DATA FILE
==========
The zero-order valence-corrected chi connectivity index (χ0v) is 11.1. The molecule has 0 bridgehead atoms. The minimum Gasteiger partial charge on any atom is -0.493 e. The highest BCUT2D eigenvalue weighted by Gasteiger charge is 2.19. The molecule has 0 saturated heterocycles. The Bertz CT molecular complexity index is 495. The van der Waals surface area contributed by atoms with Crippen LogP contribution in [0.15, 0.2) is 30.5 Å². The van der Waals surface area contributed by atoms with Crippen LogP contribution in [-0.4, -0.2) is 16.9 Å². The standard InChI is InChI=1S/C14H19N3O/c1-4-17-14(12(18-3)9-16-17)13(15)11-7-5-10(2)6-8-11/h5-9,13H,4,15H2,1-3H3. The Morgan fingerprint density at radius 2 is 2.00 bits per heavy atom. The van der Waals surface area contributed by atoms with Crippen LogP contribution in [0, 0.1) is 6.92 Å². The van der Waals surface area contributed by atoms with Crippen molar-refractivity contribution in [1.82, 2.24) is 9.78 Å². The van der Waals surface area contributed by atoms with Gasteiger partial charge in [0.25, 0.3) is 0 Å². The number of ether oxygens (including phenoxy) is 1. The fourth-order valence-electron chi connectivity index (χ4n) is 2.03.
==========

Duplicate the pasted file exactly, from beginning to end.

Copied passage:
The zero-order valence-corrected chi connectivity index (χ0v) is 11.1. The molecule has 0 bridgehead atoms. The minimum Gasteiger partial charge on any atom is -0.493 e. The highest BCUT2D eigenvalue weighted by Gasteiger charge is 2.19. The molecule has 0 saturated heterocycles. The Bertz CT molecular complexity index is 495. The van der Waals surface area contributed by atoms with Crippen LogP contribution in [0.15, 0.2) is 30.5 Å². The van der Waals surface area contributed by atoms with Crippen LogP contribution in [-0.4, -0.2) is 16.9 Å². The standard InChI is InChI=1S/C14H19N3O/c1-4-17-14(12(18-3)9-16-17)13(15)11-7-5-10(2)6-8-11/h5-9,13H,4,15H2,1-3H3. The Morgan fingerprint density at radius 2 is 2.00 bits per heavy atom. The van der Waals surface area contributed by atoms with Crippen LogP contribution in [0, 0.1) is 6.92 Å². The van der Waals surface area contributed by atoms with Crippen molar-refractivity contribution in [1.82, 2.24) is 9.78 Å². The van der Waals surface area contributed by atoms with Gasteiger partial charge in [0.25, 0.3) is 0 Å². The number of ether oxygens (including phenoxy) is 1. The fourth-order valence-electron chi connectivity index (χ4n) is 2.03.